Swim or Flight

May 25, 2010
By Eric Kim BRONZE, Kansas City, Kansas
Eric Kim BRONZE, Kansas City, Kansas
2 articles 0 photos 0 comments

Living in a city that is boring as watching paint dry never really does help a guy like me to live like I’m dying. When I first arrived at my neighborhood, it was quiet, no busy streets or crazy drivers honking their horns at one o’clock in the morning. I really did hate those drivers. On the other hand, it was too quiet. It’s so quiet, it’s quite freaky. It’s even possible to hear even a pen drop a block away. However, I bet the whole neighborhood could hear me arguing with my parents on one winter evening.
“But Mom, seriously do I have to go to a swim meet this weekend?” I complained. Being a swimmer always has its ups and downs. There is the chance of talking and spending time with your friends, and you would always get stronger every month. But the meets would always tire me out like me surviving three rounds of boxing with Muhammad Ali. And I highly doubt that I would live after that. I didn’t really want to go to the meet, so I use the excuse everyone uses to get out of deep waters: “I promised my friends I would be at a party”. Ironically, I usually never went to parties.

“You have to go Eric,” she replied. She was the type that wouldn’t change their mind if the whole world depended on it to change. Truthfully, I really didn’t want to go to the meet because I would be swimming the 200 meter butterfly. I love swimming butterfly, but I hate swimming that stroke for long meter events. It’s okay in the beginning, you still have a lot of energy, then the fatigue comes and hits you with a 5 megaton sledgehammer. Also, I have a 400 Medley which doesn’t bode well with me either. It’s similar to a 200 meter butterfly, but now with a 10 megaton sledgehammer.

Having no way out of the argument, I go to my room to cool down. I always liked my room. It was small but not too small to create a claustrophobic feeling inside. To me, it felt kind of cozy. With some of my stuff on the floor, it was a mess. My coin collection on top of my drawer, few socks that haven’t made it to the laundry basket sitting on the floor, my homework splayed on my desk, it made it seem like it was truly my room, not some other stranger’s room. I strum my ukulele that was in its case, hearing the soft sounds of this instrument usually made my day on busy weeks.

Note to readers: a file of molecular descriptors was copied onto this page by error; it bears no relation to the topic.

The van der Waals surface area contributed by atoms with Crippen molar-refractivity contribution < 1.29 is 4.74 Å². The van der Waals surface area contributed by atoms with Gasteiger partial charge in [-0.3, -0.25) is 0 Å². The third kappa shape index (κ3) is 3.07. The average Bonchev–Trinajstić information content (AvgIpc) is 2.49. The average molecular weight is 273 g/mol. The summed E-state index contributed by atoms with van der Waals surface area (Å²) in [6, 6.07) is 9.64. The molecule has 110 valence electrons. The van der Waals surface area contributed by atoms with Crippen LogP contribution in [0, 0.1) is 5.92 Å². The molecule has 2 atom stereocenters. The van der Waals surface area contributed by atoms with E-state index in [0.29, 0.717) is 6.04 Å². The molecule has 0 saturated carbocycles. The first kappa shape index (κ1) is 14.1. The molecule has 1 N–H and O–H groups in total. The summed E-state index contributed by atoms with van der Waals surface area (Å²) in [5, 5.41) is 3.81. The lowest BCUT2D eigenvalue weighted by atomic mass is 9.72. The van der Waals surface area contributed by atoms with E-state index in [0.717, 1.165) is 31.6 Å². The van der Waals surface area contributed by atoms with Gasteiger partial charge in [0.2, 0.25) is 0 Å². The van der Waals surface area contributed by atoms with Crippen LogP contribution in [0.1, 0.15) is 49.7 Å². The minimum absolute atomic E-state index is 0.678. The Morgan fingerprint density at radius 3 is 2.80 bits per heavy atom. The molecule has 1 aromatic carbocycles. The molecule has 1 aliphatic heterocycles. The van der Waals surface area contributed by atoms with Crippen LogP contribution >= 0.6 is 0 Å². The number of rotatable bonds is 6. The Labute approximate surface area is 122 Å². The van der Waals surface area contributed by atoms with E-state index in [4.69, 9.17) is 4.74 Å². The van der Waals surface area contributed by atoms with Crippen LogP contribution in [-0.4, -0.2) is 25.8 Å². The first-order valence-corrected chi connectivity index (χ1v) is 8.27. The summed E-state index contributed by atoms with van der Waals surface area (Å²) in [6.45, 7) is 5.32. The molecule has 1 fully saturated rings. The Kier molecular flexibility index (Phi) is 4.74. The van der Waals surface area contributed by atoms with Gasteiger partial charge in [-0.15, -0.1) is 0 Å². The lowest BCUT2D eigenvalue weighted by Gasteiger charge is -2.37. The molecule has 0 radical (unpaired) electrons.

The next day I arrived at the pool where the meet was being hosted. The smell of the chlorine took away the softness of the air, but it made my mind clear on what I would have to do. Survive and finish as the top three swimmers in my heat. Not much of a goal, but it was a good place to start. As warm ups finished, I sat in my seat and waited for the meet to start. As custom, the staff would always play the national anthem before the meet starts. I didn’t really see the reason why the audience would cheer after the anthem was played on the loudspeakers. I understood that it was a matter of that you loved your country, but I never saw my classmates cheer after they said the Pledge of Allegiance.

I was getting worked up with the upcoming events, so I tried to stay calm. But it’s kind of hard when your mind constantly screams, “You’re going to die.” So I go to my coach and ask for some advice to see how I could get through the event. “Eric, try to keep your arms moving sideways, not up. Also, keep kicking your legs like a heartbeat.” I listen like any good swimmer and nod my head to show that I understood the instructions. However, that still didn’t really help.

My event comes up. I am standing on the blocks where the swimmer jumps to the pool. As I am standing there, I see some of my friends preparing themselves for the 200 meter butterfly. But I don’t see any fear and regret on their faces, I only see the expressions of “I am going to make this.” Then the timer says, “Swimmers get ready,” and I hear a high pitched beep that signals me to go. I jump as far as I could to get further on my starts. As I swim my first 50 meters, my mind calmly says to me, “Pull, kick kick, breathe, pull, kick kick, breathe, pull, kick kick.” Almost like clockwork, I am able to pull off the first 50 butterfly. As I go to the last 50 butterfly, I feel like I just ran twenty miles. My arms are sluggish and heavy as boulders, and the water tugs on them. It feels as if I am swimming in syrup. But there is a swimmer that is neck to neck with me. It’s either second or third for me, but I chose to be second. I use the last reserves of my strength and did a final pull to the wall.

At the end of the swim meet, I felt good that I finally got the worry over with. I survived the 400 meter medley without receiving a heart attack. I learned something when I was going out the door. You never know what going to happen if you don’t try. Also, try sitting on the top bleachers. Sitting in the middle really does make your back scream.

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